Inside Dentistry
October 2011
Volume 7, Issue 9

Brush & Bond and Secure Adhesive System

With proven success with 4-META technology, Parkell, Inc. introduces a solid cementation system that offers a complete solution for bonding porcelain restorations.

Porcelain’s strength is enhanced by a strong, reliable bond or fusing to a strong substrate. In porcelain-fused-to-metal and zirconia restorations, the resulting strength is enough to require only conventional cementation methods. Other all-porcelain systems directly supported by tooth structure either require or can benefit from the use of a resin bonding cement to enhance the strength of the porcelain.

Parkell’s SEcure® resin cement has proven to be a predictable and reliable bonding method. Furthermore, substituting SEcure’s own bonding agent with Parkell’s Brush&Bond® results in an even stronger bond. Both products are based on the proven 4-META bonding technology (Figure 1).

Brush&Bond prevents sensitivity by sealing the tubules with a tripolymer layer that also protects against potential microleakage. Studies have shown that it prevents decalcification even if the tooth is subjected to strong acids. SEcure’s similar 4-META chemistry and biocompatibility creates a reliable bond between the tooth and the crown, guarding against bacterial infiltration.

Clinical Case

A patient presented with the mesial-buccal cusp of tooth No. 14 completely fractured off to the gingival margin. A bonded IPS e.max® Press Porcelain onlay (Ivoclar Vivadent, www.ivoclarvivadent.com) was recommended to take advantage of any resistance and retention form of an onlay preparation, the higher strength of the IPS e.max porcelain system, and the durable and predictable 4-META bonding technology.

After removal of the provisional restoration, the onlay was checked for fit and proper occlusion and adjusted accordingly. Isopropyl alcohol 70% was used to clean off the occlusal surface.

The intaglio surface, which had been etched at the dental laboratory with hydrofluoric acid, was thoroughly roughened and cleaned with a microetcher filled with 50-µm aluminum oxide and 32% phosphoric-acid etchant and then rinsed with water and air-dried.

Parkell’s Etch-Free® silane porcelain primer, which forms a strong bond to unetched porcelain surfaces and is specially formulated to work with 4-META products, was applied directly to the intaglio surface and allowed to air-dry for 2 to 3 minutes. In the meantime, Parkell’s BluSep™ releasing agent was applied to the interproximal surface of the restoration and gently air-dried for ease in the clean-up of excess bonding cement after curing. The restoration was set aside and kept clean of any contaminants.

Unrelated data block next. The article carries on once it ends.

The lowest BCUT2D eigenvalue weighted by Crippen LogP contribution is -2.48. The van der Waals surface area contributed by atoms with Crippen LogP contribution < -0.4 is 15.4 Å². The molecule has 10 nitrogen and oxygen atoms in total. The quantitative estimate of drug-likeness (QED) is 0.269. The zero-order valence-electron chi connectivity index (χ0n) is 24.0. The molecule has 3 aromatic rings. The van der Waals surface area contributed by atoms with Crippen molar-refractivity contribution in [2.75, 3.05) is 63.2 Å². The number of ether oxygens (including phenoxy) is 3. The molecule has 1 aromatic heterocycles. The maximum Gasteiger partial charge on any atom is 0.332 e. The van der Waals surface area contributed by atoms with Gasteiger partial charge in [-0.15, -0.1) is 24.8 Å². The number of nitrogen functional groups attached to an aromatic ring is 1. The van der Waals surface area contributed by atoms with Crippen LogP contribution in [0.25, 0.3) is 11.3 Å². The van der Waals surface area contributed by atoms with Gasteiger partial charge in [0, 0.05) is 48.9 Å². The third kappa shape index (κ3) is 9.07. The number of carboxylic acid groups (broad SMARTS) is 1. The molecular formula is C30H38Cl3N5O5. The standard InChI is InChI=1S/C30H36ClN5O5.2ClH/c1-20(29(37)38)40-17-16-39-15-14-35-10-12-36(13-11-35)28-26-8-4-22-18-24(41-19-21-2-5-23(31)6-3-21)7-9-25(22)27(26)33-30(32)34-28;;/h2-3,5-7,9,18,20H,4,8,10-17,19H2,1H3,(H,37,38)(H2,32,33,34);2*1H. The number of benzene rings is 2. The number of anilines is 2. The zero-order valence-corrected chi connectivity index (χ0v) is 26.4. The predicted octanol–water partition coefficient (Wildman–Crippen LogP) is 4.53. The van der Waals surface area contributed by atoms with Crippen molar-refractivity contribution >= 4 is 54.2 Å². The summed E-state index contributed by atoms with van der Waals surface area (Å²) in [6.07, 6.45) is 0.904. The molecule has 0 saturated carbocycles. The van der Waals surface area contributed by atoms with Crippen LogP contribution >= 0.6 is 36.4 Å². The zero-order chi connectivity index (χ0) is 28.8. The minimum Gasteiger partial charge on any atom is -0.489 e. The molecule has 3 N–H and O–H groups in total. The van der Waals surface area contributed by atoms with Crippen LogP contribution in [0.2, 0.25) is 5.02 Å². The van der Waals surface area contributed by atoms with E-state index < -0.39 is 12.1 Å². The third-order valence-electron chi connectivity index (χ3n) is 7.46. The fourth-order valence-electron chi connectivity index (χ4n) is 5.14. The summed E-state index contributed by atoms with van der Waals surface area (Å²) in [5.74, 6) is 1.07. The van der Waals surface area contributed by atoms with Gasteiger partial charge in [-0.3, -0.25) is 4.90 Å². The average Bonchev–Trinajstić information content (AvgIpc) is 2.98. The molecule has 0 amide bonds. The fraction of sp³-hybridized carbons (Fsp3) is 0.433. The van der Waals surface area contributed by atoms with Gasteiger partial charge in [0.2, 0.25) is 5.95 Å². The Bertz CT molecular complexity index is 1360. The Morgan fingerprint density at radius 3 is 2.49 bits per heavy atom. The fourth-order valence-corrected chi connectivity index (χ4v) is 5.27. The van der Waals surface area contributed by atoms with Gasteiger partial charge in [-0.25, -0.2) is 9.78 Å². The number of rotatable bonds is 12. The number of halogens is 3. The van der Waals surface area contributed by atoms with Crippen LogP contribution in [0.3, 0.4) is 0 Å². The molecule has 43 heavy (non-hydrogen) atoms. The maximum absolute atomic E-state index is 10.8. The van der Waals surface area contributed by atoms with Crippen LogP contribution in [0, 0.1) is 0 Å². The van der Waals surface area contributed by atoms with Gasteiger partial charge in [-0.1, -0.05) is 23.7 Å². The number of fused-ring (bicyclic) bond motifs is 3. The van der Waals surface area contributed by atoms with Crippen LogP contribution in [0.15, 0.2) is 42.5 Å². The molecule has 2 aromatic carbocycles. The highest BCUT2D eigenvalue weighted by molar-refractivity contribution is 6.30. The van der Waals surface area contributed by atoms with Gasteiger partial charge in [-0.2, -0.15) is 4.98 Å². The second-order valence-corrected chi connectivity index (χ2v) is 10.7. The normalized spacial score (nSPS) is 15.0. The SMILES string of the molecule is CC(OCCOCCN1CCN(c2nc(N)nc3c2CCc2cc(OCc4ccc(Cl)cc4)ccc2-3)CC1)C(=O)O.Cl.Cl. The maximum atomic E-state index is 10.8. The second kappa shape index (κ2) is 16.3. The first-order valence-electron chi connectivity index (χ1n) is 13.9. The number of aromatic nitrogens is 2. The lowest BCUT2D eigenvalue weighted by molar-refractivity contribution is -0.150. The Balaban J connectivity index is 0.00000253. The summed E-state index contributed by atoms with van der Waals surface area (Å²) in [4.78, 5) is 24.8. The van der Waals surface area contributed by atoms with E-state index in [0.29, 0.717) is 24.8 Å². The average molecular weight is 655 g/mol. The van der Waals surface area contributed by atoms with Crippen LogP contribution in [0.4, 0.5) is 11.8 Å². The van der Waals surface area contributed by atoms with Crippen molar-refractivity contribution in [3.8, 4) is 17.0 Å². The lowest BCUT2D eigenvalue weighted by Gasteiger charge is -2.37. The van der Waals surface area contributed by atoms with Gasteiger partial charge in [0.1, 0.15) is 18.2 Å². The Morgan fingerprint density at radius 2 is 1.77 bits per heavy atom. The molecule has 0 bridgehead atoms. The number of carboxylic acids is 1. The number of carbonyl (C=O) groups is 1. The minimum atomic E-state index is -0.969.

The prepared surfaces of the tooth were cleaned with a microetcher and then rinsed thoroughly with water and air-dried. Brush&Bond was dispensed and mixed with the supplied brush as directed and then applied to the preparation surfaces, making sure that they stayed moist with the bonding agent for 20 seconds. Afterward, the surfaces were gently air-dried for 10 seconds before being light-cured for 5 seconds with a halogen curing light. Alternatively, the bond strength to cut enamel and sclerotic dentin could have been enhanced with a short 5- to 10-second phosphoric-acid etching prior to the application of Brush&Bond.

SEcure Translucent shade cement cartridge was previously bled to ensure a patent equal flow of each component cement, and a supplied mixing tip was installed. A small amount of cement was dispensed onto a mixing pad to ensure the elimination of an incomplete mix that sometimes occurs initially. The cement was dispensed directly onto the intaglio surfaces of the restoration, which was being held by an adhesive stick, and the restoration was immediately seated onto the tooth (Figure 2). While holding the restoration firmly in place with an instrument to ensure complete seating, one surface was light-cured for 2 to 3 seconds.

The consistency of this partially cured cement makes clean-up relatively easy. Partial curing and clean-up of the other surfaces was completed (Figure 3). To prevent the unintentional bonding of the proximal surfaces, the interproximal contacts were flossed in a gingival direction while the restoration was being held in place with an instrument.

Full set occurs in 3 to 5 minutes without final light-curing depending on the intraoral temperature. In this case, each surface was light-cured for 30 seconds to speed the setting time prior to final clean-up. Occlusion was adjusted, finished, and polished (Figure 4).


As with any new technique, the learning curve can sometimes hinder one from even trying the technique, much less continuing with it until it becomes routine. This author has tried several other bonding cement systems but ultimately found the transition to SEcure and Brush&Bond easily learned due to its user-friendly characteristics.

The clinical work presented in this article was done by the authors, Drs. Leo Arellano of San Francisco, California, and Eric Yabu of Oakland, California.

For more information, contact:

Parkell, Inc.
Phone: 800-243-7446
Web: www.parkell.com


The preceding material was provided by the manufacturer. The statements and opinions contained therein are solely those of the manufacturer and not of the editors, publisher, or the Editorial Board of Inside Dentistry.

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